On Friday March 8, production in the Pakistan Steel Mills came to a
standstill when a large number of workers took control of all the entrance
points and the plants early on Friday morning and did not allow anybody to
either enter or leave the premises.
The management, shocked and alarmed by this unexpected turn of events, immediately informed the civil administration and soon a police contingent arrived at the mills. But this show of force did not produce the desired effect. The workers maintained their control over the entry points and the police could not even enter the premises.
Though the workers termed the action purely a labour issue, the management insisted it was a politically-motivated act in which some political parties had joined hands to disturb the "industrial peace". In fact, they had a point. Pakistan is ruled by a military dictatorship, and such an open defiance of the forces of the state undoubtedly has political implications of the first order.
The strike took place on a background of severe repression by the management against the workers of Pakistan Steel. For more than two decades, the management of Pakistan Steel had been successful in dividing the unions and the workers on ethnic, nationalist and religious lines. The militant trade union leaders were systematically charge-sheeted and barred from entering the steel mills. But amongst the workers there was a colossal accumulation of anger. A mood of resistance had been developing for a long time. The volcano erupted on March 8 when the patience of the workers was finally exhausted.
There was an abrupt change in the mood of the workers and they moved into action without warning. They angrily demanded the immediate sacking of the company chairman Colonel Afzal - an army colonel involved in corruption, who together with his favoured cronies was ruining the company and putting the workers' jobs and safety at risk. They were also demanding that a high-level judicial probe be instituted into the worst industrial accident of the country that occurred at the mills in June 2001 that left nine workers dead and two crippled for life.
On the evening March 8 the workers organised themselves into several battalions to take over the steel mills. The workers organised the takeover with military precision. They held clandestine meetings in which the workers were given different numbers to be used instead of their names to prevent recognition, and a plan of action was finalized. Different sections of the workers would picket and take control of the ten entrances to the steel mills. By 8 p.m., all the gates were picketed and the workers on the night shift proceeded to occupy various workshops inside the mills.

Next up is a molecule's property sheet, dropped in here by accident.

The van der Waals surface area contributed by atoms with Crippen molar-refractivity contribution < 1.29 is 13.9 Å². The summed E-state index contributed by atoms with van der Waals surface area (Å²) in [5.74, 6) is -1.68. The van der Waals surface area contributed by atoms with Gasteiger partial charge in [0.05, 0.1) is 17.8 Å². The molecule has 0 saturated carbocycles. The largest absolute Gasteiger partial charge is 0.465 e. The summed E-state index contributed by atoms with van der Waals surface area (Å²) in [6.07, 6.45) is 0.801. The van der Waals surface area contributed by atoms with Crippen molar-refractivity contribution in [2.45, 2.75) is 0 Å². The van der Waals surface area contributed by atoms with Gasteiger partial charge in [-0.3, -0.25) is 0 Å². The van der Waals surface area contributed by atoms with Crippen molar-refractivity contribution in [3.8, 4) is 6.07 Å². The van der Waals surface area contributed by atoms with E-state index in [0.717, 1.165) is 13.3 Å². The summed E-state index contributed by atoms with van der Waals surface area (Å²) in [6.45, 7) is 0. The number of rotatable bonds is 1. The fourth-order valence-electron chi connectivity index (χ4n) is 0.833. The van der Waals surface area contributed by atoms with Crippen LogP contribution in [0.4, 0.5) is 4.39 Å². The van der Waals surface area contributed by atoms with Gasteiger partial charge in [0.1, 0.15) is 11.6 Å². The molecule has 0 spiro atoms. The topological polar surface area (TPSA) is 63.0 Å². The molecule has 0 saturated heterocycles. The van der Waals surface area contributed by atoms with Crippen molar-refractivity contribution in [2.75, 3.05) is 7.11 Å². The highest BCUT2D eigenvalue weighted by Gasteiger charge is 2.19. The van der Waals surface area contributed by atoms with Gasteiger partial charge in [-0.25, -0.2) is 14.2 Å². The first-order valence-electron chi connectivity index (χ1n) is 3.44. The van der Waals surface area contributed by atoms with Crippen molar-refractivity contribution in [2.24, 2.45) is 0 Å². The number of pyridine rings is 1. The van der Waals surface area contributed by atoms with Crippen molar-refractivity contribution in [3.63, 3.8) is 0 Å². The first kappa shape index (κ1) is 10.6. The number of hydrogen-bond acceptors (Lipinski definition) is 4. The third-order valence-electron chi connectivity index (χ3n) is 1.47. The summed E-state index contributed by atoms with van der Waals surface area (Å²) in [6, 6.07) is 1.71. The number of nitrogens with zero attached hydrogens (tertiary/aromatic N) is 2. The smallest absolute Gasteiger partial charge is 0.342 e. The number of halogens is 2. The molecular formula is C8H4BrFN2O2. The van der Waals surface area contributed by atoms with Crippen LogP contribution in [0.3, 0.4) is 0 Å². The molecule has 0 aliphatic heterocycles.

The workers who started their work in the night shift of Thursday at 9 p.m. had to remain at their positions, as the morning shift workers were not allowed to enter by the protesters. The top management of the steel mills, including Afzal, was physically prevented from entering the premises. When the managing director and the general manager (both of them top-ranking military officers) finally entered the mill, the organiser of the strike let them in through the first gates but then asked their chauffeurs to park the cars on the side and invited them to walk to their offices. They were immediately locked up in their offices and then about 15,000 workers poured out of the main gates and onto the national highway, which they blocked for several hours.
The workers explained that the mills were not even carrying out the required plant maintenance owing to which accidents had occurred even after the June 2001 disaster. The money thus saved from the maintenance expenditure was being shown as profit.
They said they would only hold negotiations if and when the Sindh governor, Corps Commander, federal production minister, federal production secretary, intervened. The startled governor of Sindh was hurriedly woken up to be told the news. The authorities were clearly rattled by this unexpected turn of events. The administration hastily conceded most of the demands and the workers agreed to open the national highway and end the siege of the steel mills at 2.30 in the morning.
This was a decisive victory. The regime proved to be too weak to stand up to such an electrifying upsurge of these steel workers. The main role in organizing the workers from below was played by Faqir Hamayati, Aqbal Mehr, Akber Narajo and Naveed Aftab, leaders of the Pakistan Trade Union Defence Campaign in Karachi. Such was the impact of the workers' uprising that, in addition to the PPP union, the unions affiliated to all other parties had to associate themselves with this upsurge. This is one of the most important victories of the Pakistani proletariat in recent times - alongside the victory of the Baluchistan public sector workers in Quetta, which was led by Hameed Khan, the organizer of the PTUDC in Quetta. These events will have an impact on the workers far beyond the premises of the Pakistan Steel Mills.